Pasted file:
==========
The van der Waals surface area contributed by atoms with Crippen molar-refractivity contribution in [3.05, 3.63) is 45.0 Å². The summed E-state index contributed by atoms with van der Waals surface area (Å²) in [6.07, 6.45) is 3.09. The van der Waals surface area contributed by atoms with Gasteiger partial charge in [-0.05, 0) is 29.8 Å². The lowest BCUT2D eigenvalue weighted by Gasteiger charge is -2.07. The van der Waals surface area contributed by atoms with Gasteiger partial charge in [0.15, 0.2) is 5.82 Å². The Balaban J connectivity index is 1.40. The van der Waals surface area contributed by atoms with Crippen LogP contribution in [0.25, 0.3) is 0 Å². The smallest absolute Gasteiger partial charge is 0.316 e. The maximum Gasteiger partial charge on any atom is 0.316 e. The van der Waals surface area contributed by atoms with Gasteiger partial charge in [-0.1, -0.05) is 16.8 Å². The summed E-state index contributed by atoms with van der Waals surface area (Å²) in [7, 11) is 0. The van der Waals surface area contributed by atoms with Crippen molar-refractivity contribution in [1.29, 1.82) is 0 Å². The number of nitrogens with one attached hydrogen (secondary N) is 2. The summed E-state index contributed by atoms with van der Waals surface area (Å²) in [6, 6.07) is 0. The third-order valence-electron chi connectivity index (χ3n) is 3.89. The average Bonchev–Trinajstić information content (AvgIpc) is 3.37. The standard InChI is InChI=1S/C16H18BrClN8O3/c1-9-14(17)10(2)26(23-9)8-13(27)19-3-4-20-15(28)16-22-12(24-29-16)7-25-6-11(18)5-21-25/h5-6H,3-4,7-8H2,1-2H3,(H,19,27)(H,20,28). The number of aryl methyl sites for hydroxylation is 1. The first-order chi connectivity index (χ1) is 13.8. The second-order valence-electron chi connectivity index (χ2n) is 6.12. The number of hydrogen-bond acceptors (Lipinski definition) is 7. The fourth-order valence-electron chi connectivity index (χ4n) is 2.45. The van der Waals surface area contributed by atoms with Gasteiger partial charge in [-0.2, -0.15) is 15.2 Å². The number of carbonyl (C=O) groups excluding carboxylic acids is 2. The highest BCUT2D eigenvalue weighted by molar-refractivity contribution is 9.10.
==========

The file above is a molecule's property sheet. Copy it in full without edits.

The van der Waals surface area contributed by atoms with Crippen molar-refractivity contribution in [3.05, 3.63) is 45.0 Å². The summed E-state index contributed by atoms with van der Waals surface area (Å²) in [6.07, 6.45) is 3.09. The van der Waals surface area contributed by atoms with Gasteiger partial charge in [-0.05, 0) is 29.8 Å². The lowest BCUT2D eigenvalue weighted by Gasteiger charge is -2.07. The van der Waals surface area contributed by atoms with Gasteiger partial charge in [0.15, 0.2) is 5.82 Å². The Balaban J connectivity index is 1.40. The van der Waals surface area contributed by atoms with Crippen LogP contribution in [0.25, 0.3) is 0 Å². The smallest absolute Gasteiger partial charge is 0.316 e. The maximum Gasteiger partial charge on any atom is 0.316 e. The van der Waals surface area contributed by atoms with Gasteiger partial charge in [-0.1, -0.05) is 16.8 Å². The summed E-state index contributed by atoms with van der Waals surface area (Å²) in [7, 11) is 0. The van der Waals surface area contributed by atoms with Crippen molar-refractivity contribution in [1.29, 1.82) is 0 Å². The number of nitrogens with one attached hydrogen (secondary N) is 2. The summed E-state index contributed by atoms with van der Waals surface area (Å²) in [6, 6.07) is 0. The third-order valence-electron chi connectivity index (χ3n) is 3.89. The average Bonchev–Trinajstić information content (AvgIpc) is 3.37. The standard InChI is InChI=1S/C16H18BrClN8O3/c1-9-14(17)10(2)26(23-9)8-13(27)19-3-4-20-15(28)16-22-12(24-29-16)7-25-6-11(18)5-21-25/h5-6H,3-4,7-8H2,1-2H3,(H,19,27)(H,20,28). The number of aryl methyl sites for hydroxylation is 1. The first-order chi connectivity index (χ1) is 13.8. The second-order valence-electron chi connectivity index (χ2n) is 6.12. The number of hydrogen-bond acceptors (Lipinski definition) is 7. The fourth-order valence-electron chi connectivity index (χ4n) is 2.45. The van der Waals surface area contributed by atoms with Gasteiger partial charge in [-0.2, -0.15) is 15.2 Å². The number of carbonyl (C=O) groups excluding carboxylic acids is 2. The highest BCUT2D eigenvalue weighted by molar-refractivity contribution is 9.10.